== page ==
The qubits can be fed through two gates in a quantum circuit. One gate checks the “parity” of the first and second physical qubit — whether they’re the same or different — and the other gate checks the parity of the first and third. When there’s no error (meaning the qubits are in the state |000? + |111?), the parity-measuring gates determine that both the first and second and the first and third qubits are always the same.

    As has been discussed many times here, observation or measurement of quantum particles “collapses” them from many possible but indeterminate states into a single actual state. These “gates” are measuring the quantum states of these particles. They have to know the actual quantum states of these entangled particles before they can know if there is an error to be corrected.

    The second question is that to correct an error you have to know in advance what an error is in a given system. In a purposeless universe, what are the quantum-level errors that these correction processes are trying to address?

  2. 2
    bornagain77 says:

    The trick to not collapsing the wave function is to only collect partial ‘fuzzy’ information with a weak measurement so as to leave the wave function in an indeterminate ‘uncertain’ state.

    The Weak Measurement in Quantum Mechanics – 2012
    Excerpt: The basic idea of the weak measurement is that the interaction (or disturbance) between the measuring apparatus and the observed system or particle is so weak, that the wave function does not collapse but continues on unchanged. In other words, a weak measurement is one in which the coupling between the measuring device and the observable to be measured is so weak that the uncertainty in a single measurement is large compared with the separation between the eigenvalues of the observable [2].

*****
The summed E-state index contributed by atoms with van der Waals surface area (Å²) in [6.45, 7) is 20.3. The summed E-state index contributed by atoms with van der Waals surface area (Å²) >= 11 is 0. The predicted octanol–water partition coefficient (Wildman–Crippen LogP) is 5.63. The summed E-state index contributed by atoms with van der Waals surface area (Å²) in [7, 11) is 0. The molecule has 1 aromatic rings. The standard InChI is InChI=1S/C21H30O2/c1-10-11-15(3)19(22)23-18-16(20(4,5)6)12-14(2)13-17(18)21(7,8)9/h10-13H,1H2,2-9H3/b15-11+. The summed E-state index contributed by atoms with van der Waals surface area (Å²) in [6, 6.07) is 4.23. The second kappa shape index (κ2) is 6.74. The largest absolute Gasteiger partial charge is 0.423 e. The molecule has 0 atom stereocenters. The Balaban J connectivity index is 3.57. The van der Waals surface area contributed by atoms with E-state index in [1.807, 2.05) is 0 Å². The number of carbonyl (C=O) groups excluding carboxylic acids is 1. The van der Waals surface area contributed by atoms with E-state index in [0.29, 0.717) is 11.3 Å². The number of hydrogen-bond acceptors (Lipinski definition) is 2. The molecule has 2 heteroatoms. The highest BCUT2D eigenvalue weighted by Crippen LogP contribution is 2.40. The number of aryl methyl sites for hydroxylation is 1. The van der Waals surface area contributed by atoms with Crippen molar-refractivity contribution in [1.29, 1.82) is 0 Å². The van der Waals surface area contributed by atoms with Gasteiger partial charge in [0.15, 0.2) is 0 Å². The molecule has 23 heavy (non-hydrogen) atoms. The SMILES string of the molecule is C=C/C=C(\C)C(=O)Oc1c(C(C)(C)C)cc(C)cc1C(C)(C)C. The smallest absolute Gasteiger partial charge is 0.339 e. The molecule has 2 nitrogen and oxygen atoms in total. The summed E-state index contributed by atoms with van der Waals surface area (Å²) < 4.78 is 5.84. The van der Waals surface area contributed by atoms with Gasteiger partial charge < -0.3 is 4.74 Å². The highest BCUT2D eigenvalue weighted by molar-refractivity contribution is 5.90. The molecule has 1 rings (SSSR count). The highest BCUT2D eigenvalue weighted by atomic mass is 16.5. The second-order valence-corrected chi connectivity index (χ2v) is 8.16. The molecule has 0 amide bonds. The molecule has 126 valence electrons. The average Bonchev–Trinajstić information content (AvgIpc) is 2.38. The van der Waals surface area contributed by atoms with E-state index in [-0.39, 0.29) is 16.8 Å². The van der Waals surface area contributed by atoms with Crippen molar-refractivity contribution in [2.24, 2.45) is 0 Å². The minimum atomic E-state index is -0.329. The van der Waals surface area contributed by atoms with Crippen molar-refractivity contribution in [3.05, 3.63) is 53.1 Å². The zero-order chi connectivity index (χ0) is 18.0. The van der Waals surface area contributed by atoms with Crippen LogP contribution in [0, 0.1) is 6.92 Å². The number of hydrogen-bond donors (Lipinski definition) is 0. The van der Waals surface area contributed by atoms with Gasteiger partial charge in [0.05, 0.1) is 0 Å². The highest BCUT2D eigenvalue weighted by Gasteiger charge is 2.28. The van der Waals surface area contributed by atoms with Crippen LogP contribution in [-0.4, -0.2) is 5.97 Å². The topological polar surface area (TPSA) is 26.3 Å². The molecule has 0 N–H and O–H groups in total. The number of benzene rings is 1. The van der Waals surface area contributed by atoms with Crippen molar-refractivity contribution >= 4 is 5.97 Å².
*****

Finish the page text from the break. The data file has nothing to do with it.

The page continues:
Direct measurement of the quantum wavefunction – June 2011
    Excerpt: The wavefunction is the complex distribution used to completely describe a quantum system, and is central to quantum theory. But despite its fundamental role, it is typically introduced as an abstract element of the theory with no explicit definition.,,, Here we show that the wavefunction can be measured directly by the sequential measurement of two complementary variables of the system. The crux of our method is that the first measurement is performed in a gentle way through weak measurement so as not to invalidate the second. The result is that the real and imaginary components of the wavefunction appear directly on our measurement apparatus. We give an experimental example by directly measuring the transverse spatial wavefunction of a single photon, a task not previously realized by any method.

    Quantum error correction is employed to protect the ‘fragility’ of coherent quantum systems

    Quantum Error Correction for Beginners – 2009
    Excerpt: It was well known from the early developments of this exciting field that the fragility of coherent quantum systems would be a catastrophic obstacle to the development of large scale quantum computers. The introduction of quantum error correction in 1995 showed that active techniques could be employed to mitigate this fatal problem.